The leukocyte adhesion deficiency (LAD)-I syndrome is due to a mutation of the gene encoding CD18, the common β chain of the leukocyte adhesion proteins. Phagocytic cells are decreased to the degree that CD18 expression is absent, and they are incapable of migration into areas of infection. Patients with LAD-I have recurrent bacterial infections with no pus formation, and infants have delayed umbilical cord separation. LAD-I phenotype can be moderate to severe, depending on the level of adhesion molecule expression. BMT can be curative in children with the severe phenotype. LAD-II is due to a defect in fucose metabolism that results in the absence of sialyl Lewis x, a selectin ligand, on the surface of neutrophils. Patients with LAD-II have recurrent bacterial infections, pronounced neutrophilia, and mental retardation.
Patients with the Chediak-Higashi syndrome (CHS) have giant granules in their phagocytes, melanocytes, and other granule-forming cells and suffer from recurrent infections (due to decreased chemotaxis and bacterial killing), partial oculocutaneous albinism, peripheral neuropathy, and a recurrent, aggressive lymphoproliferative phase with diffuse organ infiltration. CHS was recently found to be due to a mutation in L a gene that encodes a protein that is thought to be important in cellular signal response coupling.
This enzyme is involved in the oxidative burst triggered by phagocytosis, and therefore children with CGD have recurrent bacterial and fungal infections due to the inability of phagocytes to kill microorganisms. The diagnostic test for con is a nitroblue tetrazolium or a chemoluminescence assay. Treatment of COD includes prophylactic antibiotics and interferon (IFN)-y, but the only curative therapy is BMT.
MBL deficiency is a common disorder of the innate immunity. MBL is involved in opsonization of bacteria, fungi, and some viruses, as well as in complement activation. Mutation of the MBL gene occurs in 16 to 29% of the population, depending on racial background, and manifests with extremely low levels of serum MBL in homozygous patients and intermediate levels in heterozygous patients.
MBL deficiency is associated with recurrent infections, especially during infancy when maternal antibodies have cleared and the newborn's own antibody repertoire has not completely developed. Thus far, MBL replacement is not available, and patients are managed with prophylactic antibiotics.
Deficiency of the IFN-γ Receptor
Another newly discovered PI is the deficiency of the IFN -γ receptor, due to a mutation of its gene.
Patients with this immunodeficiency have a defect in antigen presentation and have increased susceptibility to atypical mycobacterial infection or disseminated bacillus Calmette-Guérin infection after vaccination, both of which are invariably fatal.
Complement deficiencies, defects in all the components of complement, have been described but are extremely rare; they account for 1% of all PIs. Usually, deficiencies of components Cl to C4 clinically manifest during childhood with pyogenic infections and autoimmune disorders (usually lupuslike picture), whereas deficiencies of components C5 to C9 are associated with recurrent Neisseria meningitidis during adulthood.
Some patients with certain complement deficiencies, particularly C2, C4, and C9, can remain completely asymptomatic. Complement replacement therapy is not available, and patients are treated with prophylactic antibiotics and specific immunizations for encapsulated organisms.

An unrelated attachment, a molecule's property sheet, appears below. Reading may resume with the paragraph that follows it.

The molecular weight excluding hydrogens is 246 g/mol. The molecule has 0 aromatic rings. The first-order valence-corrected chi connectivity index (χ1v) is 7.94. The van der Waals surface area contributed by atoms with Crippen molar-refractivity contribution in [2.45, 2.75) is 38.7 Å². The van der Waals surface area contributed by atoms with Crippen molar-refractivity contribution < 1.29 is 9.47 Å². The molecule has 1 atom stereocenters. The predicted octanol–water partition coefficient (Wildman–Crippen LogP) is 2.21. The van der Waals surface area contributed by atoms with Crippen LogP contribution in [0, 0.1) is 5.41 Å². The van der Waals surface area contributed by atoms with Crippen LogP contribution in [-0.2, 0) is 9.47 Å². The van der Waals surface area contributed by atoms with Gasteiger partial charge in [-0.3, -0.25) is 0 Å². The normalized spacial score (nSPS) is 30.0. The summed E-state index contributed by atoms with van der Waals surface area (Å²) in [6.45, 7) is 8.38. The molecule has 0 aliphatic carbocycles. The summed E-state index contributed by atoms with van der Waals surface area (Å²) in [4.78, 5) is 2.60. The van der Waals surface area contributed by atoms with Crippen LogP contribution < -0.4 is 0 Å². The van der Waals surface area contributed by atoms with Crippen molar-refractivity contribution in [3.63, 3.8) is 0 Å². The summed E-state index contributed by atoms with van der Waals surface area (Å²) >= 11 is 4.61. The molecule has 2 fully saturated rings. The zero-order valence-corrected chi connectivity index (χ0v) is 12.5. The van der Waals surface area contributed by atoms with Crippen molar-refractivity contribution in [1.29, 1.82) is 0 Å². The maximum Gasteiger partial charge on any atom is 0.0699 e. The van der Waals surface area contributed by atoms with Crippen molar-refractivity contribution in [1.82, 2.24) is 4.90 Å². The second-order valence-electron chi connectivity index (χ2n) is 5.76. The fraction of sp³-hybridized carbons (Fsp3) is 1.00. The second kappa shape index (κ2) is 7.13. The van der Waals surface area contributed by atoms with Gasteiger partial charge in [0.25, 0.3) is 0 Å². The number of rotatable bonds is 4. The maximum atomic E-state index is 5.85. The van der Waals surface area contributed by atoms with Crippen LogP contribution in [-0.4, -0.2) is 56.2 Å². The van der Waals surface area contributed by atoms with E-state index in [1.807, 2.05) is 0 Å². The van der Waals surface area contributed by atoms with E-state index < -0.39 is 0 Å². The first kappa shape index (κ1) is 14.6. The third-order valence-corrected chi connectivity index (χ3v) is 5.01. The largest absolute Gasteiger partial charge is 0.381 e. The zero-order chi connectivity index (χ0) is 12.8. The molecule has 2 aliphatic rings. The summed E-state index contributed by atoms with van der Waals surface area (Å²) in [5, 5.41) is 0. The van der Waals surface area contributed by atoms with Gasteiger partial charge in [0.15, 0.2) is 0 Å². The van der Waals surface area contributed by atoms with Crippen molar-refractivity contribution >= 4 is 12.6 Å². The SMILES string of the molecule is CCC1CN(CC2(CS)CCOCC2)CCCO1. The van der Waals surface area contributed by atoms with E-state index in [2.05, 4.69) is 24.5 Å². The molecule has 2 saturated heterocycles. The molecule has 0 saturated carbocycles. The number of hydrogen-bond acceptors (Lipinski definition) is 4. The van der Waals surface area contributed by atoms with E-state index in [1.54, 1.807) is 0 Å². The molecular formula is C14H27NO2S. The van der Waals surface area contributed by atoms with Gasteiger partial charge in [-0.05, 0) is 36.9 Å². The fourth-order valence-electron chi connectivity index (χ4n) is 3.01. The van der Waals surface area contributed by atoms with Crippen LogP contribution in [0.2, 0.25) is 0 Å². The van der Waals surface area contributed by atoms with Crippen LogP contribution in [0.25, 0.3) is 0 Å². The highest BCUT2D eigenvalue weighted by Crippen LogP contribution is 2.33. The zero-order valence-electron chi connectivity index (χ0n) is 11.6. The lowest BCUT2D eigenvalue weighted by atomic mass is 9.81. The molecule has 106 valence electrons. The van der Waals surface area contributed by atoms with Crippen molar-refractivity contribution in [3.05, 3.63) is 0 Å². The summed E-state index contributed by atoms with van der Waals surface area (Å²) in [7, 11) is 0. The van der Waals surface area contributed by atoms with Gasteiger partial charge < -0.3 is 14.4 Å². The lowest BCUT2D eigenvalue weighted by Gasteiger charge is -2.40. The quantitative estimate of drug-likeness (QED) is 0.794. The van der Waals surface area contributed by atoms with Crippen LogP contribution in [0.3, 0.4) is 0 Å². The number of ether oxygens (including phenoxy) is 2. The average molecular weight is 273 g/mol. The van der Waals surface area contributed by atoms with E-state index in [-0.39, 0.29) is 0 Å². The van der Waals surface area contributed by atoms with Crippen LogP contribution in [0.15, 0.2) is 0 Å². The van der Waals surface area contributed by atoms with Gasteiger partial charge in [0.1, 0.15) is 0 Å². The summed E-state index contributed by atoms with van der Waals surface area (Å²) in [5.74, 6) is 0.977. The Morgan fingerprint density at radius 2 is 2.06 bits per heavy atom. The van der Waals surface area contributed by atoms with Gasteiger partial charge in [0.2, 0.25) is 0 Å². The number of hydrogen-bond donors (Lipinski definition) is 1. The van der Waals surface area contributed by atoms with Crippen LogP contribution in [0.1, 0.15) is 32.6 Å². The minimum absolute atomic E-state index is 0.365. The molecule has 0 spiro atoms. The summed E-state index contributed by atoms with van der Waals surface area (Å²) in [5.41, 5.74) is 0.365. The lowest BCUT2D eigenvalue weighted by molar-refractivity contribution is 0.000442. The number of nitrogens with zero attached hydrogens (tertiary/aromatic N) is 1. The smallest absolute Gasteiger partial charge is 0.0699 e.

Improved techniques in BMT have been a breakthrough in the treatment of PIs. These include T-cell depletion of the donor bone marrow, infection prophylaxis, improvement in pretransplantation conditioning regimens, and prevention of graft-versus-host disease. HLA-identical BMT can cure about 90% of patients with SCID, some functional T-cell deficiencies, WAS, LAD, CHS, and CGD.
Bone marrow transplantation (BMT) in Europe for primary immunodeficiencies other than severe combined immunodeficiency: a report from the European Group for BMT and the European Group for Immunodeficiency.
Unfortunately, HLA-identical donors are available in only 25% of cases. BMT of T-cell-depleted bone marrow from HLA-haploidentical donors is associated with a 50 to 70% chance of long-term survival. In order to improve the rate of engraftment, a conditioning regimen is usually given to the recipient before BMT.
Lifelong IV-Ig replacement therapy is necessary for patients with the humoral immunodeficiencies. The initial regimen is 300 to 400 mg/kg every 4 weeks. The dose should be adjusted according to the clinical response. Ig trough levels are also helpful in determining the optimal dosage.
Concomitant prophylactic antibiotic therapy is used for many PIs. All live vaccines are contraindicated in patients with PIs. In addition, these patients should not be in close contact with persons who have received the attenuated poliovirus vaccine because they can potentially become infected.
Other types of therapy include enzyme replacement for ADA deficiency and the use of lymphokines, such as IL-2 for CVID and IL-2 deficiency, granulocyte-macrophage colony-stimulating factor for reticular dysgenesis, and IFN-yfor CGD and the hyper-IgE syndrome. Gene therapy has been performed for the first time in patients with ADA deficiency, but it is still highly experimental. A better understanding of the molecular defects in the PIs will help in the development of new strategies for gene therapy that may revolutionize the management of these diseases in the future.
Use of recombinant human granulocyte macrophage colony simulating factor in an infant with reticular dysgenesis.
Bone marrow transplantation (BMT) in Europe for primary immunodeficiencies other than severe combined immunodeficiency: a report from the European Group for BMT and the European Group for Immunodeficiency.